In order to balance the supply and demand of electricity on short timescales, the UK National Grid has contracts in place with generators and large energy users to provide temporary extra power, or reduction in demand. These reserve services are needed if a power station fails for example, or if forecast demand differs from actual demand. National Grid has several classes of reserve services, which in descending order of response time are: Balancing Mechanism (BM) Start-Up, Short-Term Operating Reserve, Demand Management and Fast Reserve.
This is a service that large power users such as steel works, cold stores, large water pumping stations, can offer to the UK National Grid. These contractors have frequency sensitive relays fitted to the incoming breakers, and these disconnect the load if the system frequency falls beyond a pre-set figure (49.7 Hz). These loads are shed for a contracted period of at least 30 minutes. Within this period Standing Reserve (Reserve Service) diesels of similar capacity (i.e., around 660 MW total) start up, and enable the Frequency Service loads to be re-connected and the relays re-armed.
Frequency Service is designed to cope with the loss of two 660 MW sets in quick succession. There is about 2.25 GW of such Frequency Service loads available in the UK to cover a peak demand of about 60 GW.
If the total Reserve Service payments, about 2250 MW × £7,000 = £15.75 million are divided by the total kWh delivered by the National Grid to all customers, approximately 0.3 trillion kWh then this amounts to a total cost of about 0.005p/kWh.
Similar arrangements operate in the United States and France and all other large power grids.
At some times of the day National Grid needs access to sources of extra power, in the form of either generation or demand reduction, to be able to deal with actual demand being greater than forecast demand and/or unforeseen generation unavailability. These additional power sources which are available to National Grid are referred to as ‘Reserve’ and comprise synchronised and non-synchronised sources. National Grid procures the non-synchronised requirement primarily by contracting for Short Term Operating Reserve, which is provided by a range of service providers by means of standby generation and/or demand reduction.
The need for STOR varies depending on the time of year, the time of week and time of day, being a function of the system demand profile at that time. To reflect this, National Grid splits the year into a number of Seasons, for both Working Days (including Saturdays) and Non-Working Days (Sundays and most Bank Holidays), and specifies the periods in each day that Short Term Operating Reserve is required. These periods are referred to as Availability Windows.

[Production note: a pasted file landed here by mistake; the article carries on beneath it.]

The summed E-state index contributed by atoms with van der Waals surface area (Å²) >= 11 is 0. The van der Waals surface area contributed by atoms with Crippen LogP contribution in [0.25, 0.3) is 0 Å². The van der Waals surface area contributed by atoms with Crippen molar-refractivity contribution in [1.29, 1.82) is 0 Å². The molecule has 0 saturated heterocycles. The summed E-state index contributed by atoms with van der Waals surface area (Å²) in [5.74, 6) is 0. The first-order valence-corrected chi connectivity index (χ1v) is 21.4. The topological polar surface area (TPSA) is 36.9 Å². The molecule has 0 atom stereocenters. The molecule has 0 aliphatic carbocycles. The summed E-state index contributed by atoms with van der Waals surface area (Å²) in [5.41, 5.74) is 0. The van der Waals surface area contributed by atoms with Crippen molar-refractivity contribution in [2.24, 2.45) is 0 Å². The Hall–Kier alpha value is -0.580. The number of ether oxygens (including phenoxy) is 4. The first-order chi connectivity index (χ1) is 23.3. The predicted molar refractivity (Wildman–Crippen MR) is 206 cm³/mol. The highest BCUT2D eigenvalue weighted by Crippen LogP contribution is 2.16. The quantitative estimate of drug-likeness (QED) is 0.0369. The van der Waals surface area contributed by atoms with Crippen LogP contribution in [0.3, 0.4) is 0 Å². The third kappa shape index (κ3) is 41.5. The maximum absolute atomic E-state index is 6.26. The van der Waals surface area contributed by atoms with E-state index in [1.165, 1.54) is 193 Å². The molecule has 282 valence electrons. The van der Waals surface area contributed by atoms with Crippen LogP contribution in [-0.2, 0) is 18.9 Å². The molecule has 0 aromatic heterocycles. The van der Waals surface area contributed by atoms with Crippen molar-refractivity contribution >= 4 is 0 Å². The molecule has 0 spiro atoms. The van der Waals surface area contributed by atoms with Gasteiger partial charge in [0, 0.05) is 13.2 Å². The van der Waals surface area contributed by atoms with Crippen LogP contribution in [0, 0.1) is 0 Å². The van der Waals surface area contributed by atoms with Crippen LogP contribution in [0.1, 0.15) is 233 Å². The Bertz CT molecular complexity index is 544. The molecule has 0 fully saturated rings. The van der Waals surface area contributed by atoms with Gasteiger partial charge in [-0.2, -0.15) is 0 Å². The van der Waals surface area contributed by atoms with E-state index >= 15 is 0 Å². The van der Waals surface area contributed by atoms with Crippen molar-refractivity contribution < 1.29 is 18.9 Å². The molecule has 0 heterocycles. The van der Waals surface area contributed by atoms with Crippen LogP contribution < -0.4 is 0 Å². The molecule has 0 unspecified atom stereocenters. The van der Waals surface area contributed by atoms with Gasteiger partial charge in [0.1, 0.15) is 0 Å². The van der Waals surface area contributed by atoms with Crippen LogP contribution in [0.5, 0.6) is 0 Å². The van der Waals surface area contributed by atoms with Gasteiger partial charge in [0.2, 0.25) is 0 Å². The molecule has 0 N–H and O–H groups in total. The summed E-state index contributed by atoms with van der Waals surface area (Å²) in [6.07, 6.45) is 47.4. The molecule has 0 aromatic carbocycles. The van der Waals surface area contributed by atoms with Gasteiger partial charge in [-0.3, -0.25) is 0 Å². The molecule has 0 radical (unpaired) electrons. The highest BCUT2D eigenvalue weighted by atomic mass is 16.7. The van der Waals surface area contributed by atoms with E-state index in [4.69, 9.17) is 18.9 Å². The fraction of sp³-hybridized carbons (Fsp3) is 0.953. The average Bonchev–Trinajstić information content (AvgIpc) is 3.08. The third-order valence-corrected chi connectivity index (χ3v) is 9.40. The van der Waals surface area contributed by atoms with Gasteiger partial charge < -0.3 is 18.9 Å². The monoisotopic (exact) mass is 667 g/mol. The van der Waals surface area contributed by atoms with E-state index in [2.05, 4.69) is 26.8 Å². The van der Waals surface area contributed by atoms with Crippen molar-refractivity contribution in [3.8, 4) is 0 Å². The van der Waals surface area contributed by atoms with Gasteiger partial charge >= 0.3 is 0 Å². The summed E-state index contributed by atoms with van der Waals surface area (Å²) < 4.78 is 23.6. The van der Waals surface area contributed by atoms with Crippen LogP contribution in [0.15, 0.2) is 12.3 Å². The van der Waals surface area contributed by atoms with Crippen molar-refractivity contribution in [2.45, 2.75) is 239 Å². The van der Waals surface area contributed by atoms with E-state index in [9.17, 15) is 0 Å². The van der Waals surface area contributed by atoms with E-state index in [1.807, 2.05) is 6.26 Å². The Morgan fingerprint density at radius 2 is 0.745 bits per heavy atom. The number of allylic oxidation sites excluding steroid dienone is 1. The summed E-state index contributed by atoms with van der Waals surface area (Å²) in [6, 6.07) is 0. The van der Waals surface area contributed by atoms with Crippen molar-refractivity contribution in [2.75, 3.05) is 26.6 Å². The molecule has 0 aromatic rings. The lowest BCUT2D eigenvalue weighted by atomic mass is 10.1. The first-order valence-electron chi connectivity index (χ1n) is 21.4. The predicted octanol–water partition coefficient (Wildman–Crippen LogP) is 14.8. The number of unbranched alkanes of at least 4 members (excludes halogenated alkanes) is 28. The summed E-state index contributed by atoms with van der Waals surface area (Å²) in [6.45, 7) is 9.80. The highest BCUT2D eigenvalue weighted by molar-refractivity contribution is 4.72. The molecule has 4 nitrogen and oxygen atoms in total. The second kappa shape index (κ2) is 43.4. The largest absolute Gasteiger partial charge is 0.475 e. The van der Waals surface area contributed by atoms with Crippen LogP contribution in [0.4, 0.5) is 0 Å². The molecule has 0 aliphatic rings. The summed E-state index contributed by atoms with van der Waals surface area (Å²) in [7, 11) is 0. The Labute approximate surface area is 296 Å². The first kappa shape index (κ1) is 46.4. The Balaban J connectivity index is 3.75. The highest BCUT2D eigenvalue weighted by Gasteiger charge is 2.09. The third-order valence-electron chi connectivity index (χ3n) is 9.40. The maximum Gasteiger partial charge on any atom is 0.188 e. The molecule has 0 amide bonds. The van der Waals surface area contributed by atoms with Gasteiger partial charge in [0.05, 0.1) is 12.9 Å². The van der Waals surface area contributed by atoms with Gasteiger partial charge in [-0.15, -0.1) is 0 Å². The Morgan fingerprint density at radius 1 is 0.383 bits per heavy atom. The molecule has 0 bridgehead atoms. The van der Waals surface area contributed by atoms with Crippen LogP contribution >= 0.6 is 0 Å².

Short-Term Operating Reserve is a contracted Balancing Service, whereby the service provider delivers a contracted level of power when instructed by National Grid, within pre-agreed parameters. The main, minimum capability requirements for the service are as follows:
The service can be provided by both BM and non-BM participants. Utilisation of the service from BM participants is via the Balancing Mechanism. For non-BM service providers, a bespoke monitoring and dispatch system, STOR Dispatch, is installed (formerly known as SRD - Standing Reserve Dispatch).
There are two forms of payment that National Grid will make as part of the service:
STOR is subject to a number of restrictions and conditions which include a minimum capacity threshold of 3MW. Above this capacity it is possible to tender directly to National Grid for the provision of STOR services or via the assistance of an agent. Prospective providers can choose to use an Agent to administer their tender process and, on their behalf, submit STOR Tenders to National Grid. National Grid perceives the role of an Agent as essentially a “go-between”, interfacing with both the prospective Reserve Provider and National Grid. National Grid is willing to deal with Agents provided that no part of the tender process or contracting process is hindered. Using an Agent (or not) does not affect evaluation of STOR Tenders.
The alternative option for sites that either don’t have the 3MW minimum capacity at a single location or would rather defer the operational responsibilities to a specialised third party service provider. The role of an Aggregator is to develop and operate multiple sites (STOR Sub Sites) and offer these to National Grid as single STOR Site(s). This role is specifically different to that of an Agent. Whilst an Aggregator can be an asset owner, typically an Aggregator will act on the behalf of one or more third party asset owners to submit “composite” STOR Tenders to National Grid. National Grid therefore perceives the role of an Aggregator as essentially a “Reserve Provider”, holding the STOR Contract itself whilst managing the necessary interfaces with the various individual asset owners.